Bur far differently did it fare with the wretched Egyptians ; who still impiously resolving to pursue their expected and defined Prey,, madly and despe-, sately attempt a Passage, the same miraculous Ways thus running headlong upon that utter Deitruction and Desolation to which they were now devoted,
and which immediately awaited them. Behold them then all, now advanced to the middle of the Sea, wher, as a Preliminary, and Forerunner, to that dreadful Punishment, for which they were now reserved, the Almighty Lord of Heaven and Earth looks through the Pillar of the Cloud and Fire upon them, takes off their Chariot Wheels, and spreads Terror and Confusion throughout their Army; inlomuch that, in Agony of Spirit, they cry out, but, alas ! too late, Let us Äly from the face of Israel, for the LORD fighteth for them, against the Egyptians.
Poor miserable Wretches ! Were they then to learn this ? What were all the heavy Judgments, he had inflicted upon them in their own Country, at the same time, that the Ifraelites were exempt from them, but so many Instances of his fighting against them? Well, but now at last they are grown wise, and cry, Let us fly from the Face of Il. rael. Ay; but the Question is, which Way? The Waters on each side, like a Wall of Adamant, render it impracticable, to move either to the right or left; there is therefore no other Course, but to turn back ; 'this, indeed, they resolve upon ; but, dreadful Thought! they are in the very midft of the Sea, and before they can again gain the Shore, the Waves may return to their Fluidity, and overwhelm them in an Instant !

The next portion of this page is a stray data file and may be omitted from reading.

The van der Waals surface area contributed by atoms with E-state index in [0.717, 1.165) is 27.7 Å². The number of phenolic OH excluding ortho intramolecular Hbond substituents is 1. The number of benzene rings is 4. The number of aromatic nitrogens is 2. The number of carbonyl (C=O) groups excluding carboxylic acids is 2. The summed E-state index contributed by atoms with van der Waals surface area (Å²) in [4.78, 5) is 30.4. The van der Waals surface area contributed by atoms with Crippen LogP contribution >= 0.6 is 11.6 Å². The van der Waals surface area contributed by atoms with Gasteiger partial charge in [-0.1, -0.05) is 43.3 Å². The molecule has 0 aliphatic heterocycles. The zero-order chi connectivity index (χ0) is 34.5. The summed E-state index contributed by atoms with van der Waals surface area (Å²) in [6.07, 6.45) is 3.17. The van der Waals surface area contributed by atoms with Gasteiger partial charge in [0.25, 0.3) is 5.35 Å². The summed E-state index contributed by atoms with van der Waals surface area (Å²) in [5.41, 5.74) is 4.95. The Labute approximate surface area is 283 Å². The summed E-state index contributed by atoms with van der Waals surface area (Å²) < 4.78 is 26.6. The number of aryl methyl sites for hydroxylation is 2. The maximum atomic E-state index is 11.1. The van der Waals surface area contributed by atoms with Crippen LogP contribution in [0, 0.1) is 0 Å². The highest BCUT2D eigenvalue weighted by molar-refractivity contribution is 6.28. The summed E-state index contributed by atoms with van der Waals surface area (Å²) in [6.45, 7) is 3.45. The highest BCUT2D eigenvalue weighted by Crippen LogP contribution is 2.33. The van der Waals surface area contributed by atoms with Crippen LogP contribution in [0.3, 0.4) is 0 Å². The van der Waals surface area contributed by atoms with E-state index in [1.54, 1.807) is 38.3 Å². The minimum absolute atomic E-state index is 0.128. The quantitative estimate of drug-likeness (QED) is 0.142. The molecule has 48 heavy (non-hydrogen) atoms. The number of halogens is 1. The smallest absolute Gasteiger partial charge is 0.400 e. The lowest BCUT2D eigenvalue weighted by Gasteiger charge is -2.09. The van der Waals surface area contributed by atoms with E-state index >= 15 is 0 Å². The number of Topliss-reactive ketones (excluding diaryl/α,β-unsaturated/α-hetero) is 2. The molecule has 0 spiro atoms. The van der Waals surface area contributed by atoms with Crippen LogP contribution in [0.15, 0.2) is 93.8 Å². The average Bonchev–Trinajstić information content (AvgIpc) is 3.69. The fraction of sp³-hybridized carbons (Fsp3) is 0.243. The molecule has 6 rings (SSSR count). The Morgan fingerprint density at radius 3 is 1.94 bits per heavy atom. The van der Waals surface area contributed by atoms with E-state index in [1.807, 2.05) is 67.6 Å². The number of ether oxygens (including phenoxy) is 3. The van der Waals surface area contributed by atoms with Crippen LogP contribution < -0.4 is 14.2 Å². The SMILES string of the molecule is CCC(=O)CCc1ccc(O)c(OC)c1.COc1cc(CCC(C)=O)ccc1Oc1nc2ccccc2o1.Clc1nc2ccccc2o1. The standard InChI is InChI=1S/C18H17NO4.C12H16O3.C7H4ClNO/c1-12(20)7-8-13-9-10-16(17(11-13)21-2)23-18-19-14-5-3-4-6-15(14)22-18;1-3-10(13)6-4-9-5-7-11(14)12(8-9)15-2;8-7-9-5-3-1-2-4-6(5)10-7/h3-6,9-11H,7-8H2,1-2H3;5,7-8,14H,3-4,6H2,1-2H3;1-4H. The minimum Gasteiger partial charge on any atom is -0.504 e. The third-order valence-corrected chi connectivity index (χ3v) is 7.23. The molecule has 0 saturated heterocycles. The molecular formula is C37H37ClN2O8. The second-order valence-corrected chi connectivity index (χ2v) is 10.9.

Alas! wretched Sinners against your own Souls ! This is but too truly to be apprehended! For, be. hold the Ifraelites, whom you had doomed to Sla. very, or Destruction, being now arrived safe as Land, the dreadful Rod is again Itretched out over
the Sea ; the Waves resume their usual Activity, and - an Abyss of Waters hattens on a pace, on all sides,
to overwhelm every guilty Offender! Good Hea. vens! what Tongue can express, or what Imagina. tion conceive, the Horrors, which, in the mean while,
possessed each trembling Egyptian at chis terrible Sight! No Way remaining to escape, unless they could take the Wings of Eagles ; nor even then, whilst the God of Israel fought against them ; they were all swallowed up then to a Man, bythe merci. less Waters; and will continue, throughout all Ages, a memorable and fearsul Example, of the dreadful Consequences of breaking the First Command. ment. Such was the End of that impious and atheistical Prince, who durst haughtily ask Mofes, Who is the LORD, that I fould obey his Voice, to let Israel go? I knoru not the Lord, neither will I let Israel go.